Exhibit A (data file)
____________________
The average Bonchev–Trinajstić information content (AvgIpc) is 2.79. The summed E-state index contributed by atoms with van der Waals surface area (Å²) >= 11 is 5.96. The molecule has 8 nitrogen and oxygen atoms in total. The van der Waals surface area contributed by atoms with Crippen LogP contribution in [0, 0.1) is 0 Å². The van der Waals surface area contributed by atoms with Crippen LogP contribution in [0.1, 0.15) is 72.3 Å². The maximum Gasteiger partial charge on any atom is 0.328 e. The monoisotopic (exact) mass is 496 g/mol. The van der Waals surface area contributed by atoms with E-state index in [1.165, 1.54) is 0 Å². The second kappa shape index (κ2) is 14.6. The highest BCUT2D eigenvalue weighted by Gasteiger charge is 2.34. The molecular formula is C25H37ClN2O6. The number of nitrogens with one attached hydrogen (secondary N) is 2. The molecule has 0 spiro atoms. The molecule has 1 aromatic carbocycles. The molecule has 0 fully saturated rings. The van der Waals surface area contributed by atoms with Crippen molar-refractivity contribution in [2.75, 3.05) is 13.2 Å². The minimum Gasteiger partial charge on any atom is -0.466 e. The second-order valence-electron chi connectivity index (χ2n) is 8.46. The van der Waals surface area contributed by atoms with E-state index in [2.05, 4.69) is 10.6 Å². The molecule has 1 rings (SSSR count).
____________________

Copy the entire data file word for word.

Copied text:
The average Bonchev–Trinajstić information content (AvgIpc) is 2.79. The summed E-state index contributed by atoms with van der Waals surface area (Å²) >= 11 is 5.96. The molecule has 8 nitrogen and oxygen atoms in total. The van der Waals surface area contributed by atoms with Crippen LogP contribution in [0, 0.1) is 0 Å². The van der Waals surface area contributed by atoms with Crippen LogP contribution in [0.1, 0.15) is 72.3 Å². The maximum Gasteiger partial charge on any atom is 0.328 e. The monoisotopic (exact) mass is 496 g/mol. The van der Waals surface area contributed by atoms with E-state index in [1.165, 1.54) is 0 Å². The second kappa shape index (κ2) is 14.6. The highest BCUT2D eigenvalue weighted by Gasteiger charge is 2.34. The molecular formula is C25H37ClN2O6. The number of nitrogens with one attached hydrogen (secondary N) is 2. The molecule has 0 spiro atoms. The molecule has 1 aromatic carbocycles. The molecule has 0 fully saturated rings. The van der Waals surface area contributed by atoms with Crippen molar-refractivity contribution in [2.75, 3.05) is 13.2 Å². The minimum Gasteiger partial charge on any atom is -0.466 e. The second-order valence-electron chi connectivity index (χ2n) is 8.46. The van der Waals surface area contributed by atoms with E-state index in [2.05, 4.69) is 10.6 Å². The molecule has 1 rings (SSSR count).